Thursday, April 17, 2008
Fuel for the Story Engine
Do you keep notes? I don't mean like taking notes from lectures or research, but just every day stuff. In other words, do you carry around a notebook and jot things down, like a particular way you feel in single moment of time, or how the afternoon sun creates long shadows and takes you back to when you were a kid playing kick-the-can in the street, or the time your grandmother came riding up the driveway on her new bike and couldn't figure out how the brakes worked.
This is all day-to-day stuff, but some things strike us stronger than others and plant themselves in the memory centers of our brains. It's all grist for the story-mill.
I always delude myself into believing I'll remember stuff. Oh, yeah, who could ever forget the day … Uh, well, I forgot. Or how about the time my son was on his skateboard and, uh, oops. Another lost memory.
I'm not an organized person. Some people think in linear patterns, with neat little folders filed in alpha or numerical order inside their heads. Me? My thought process is more like a collage.
So I'm finally starting to write stuff down. Where I end up storing it is another question for another post. I think in colors and pictures, then translate them through words so that I can use them. My recall is mostly visual.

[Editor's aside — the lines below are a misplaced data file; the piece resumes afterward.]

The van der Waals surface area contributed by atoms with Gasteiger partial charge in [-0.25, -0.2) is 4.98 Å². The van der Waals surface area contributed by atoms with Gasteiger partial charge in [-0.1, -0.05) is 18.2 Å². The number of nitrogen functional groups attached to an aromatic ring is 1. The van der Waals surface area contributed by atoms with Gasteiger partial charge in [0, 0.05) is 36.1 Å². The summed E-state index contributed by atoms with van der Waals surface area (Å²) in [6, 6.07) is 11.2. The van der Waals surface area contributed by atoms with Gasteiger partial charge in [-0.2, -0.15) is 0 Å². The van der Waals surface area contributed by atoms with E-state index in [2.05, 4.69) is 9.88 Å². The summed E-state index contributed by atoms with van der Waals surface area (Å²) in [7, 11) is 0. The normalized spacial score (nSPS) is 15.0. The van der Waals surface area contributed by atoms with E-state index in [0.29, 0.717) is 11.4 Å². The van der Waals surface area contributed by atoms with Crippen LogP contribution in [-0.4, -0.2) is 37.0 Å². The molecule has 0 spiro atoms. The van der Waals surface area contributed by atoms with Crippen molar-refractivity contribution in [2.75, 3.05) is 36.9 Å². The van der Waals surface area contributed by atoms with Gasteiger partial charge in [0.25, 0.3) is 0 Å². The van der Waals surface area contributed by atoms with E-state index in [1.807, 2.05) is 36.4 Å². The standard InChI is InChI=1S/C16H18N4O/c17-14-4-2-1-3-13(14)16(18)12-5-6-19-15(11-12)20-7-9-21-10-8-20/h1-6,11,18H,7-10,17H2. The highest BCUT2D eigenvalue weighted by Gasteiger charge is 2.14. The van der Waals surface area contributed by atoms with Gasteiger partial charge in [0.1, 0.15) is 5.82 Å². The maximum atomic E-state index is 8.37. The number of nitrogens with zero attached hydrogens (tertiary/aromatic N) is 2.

I was visiting with a writer friend yesterday, a morning coffee date (2 hours!) spent talking about everything writing-related, including her new book coming out this September. She's not a genre writer. She writes literary fiction, which I'm very curious about. Her stories aren't so much plot as they are character pastiches, so I asked her how she came up with her stories.
She bases them, in part, on people she's known and worked with, not one them a member of her family. She admits to not being a social person, but she's an observant one and everyone who's interesting stands to become fuel to drive her story engine. Though she doesn’t use her family in her fiction, her adult daughter claims her latest book has a lot of their family in it. This floored my friend because for one thing, there are no family units as such in her book. But elements here and there were subconsciously taken from her life and put in the story. I think that's very cool.
There's so much good stuff to take from real life. My husband is a good example. I could create a dozen different characters from him alone. One character based on just him would never be believable. You know what they say about truth and fiction.
Do you use bits of real life in your stories? Do you write them down in a log or journal? Are any of your characters fashioned out of people you know? Or parts of people you know?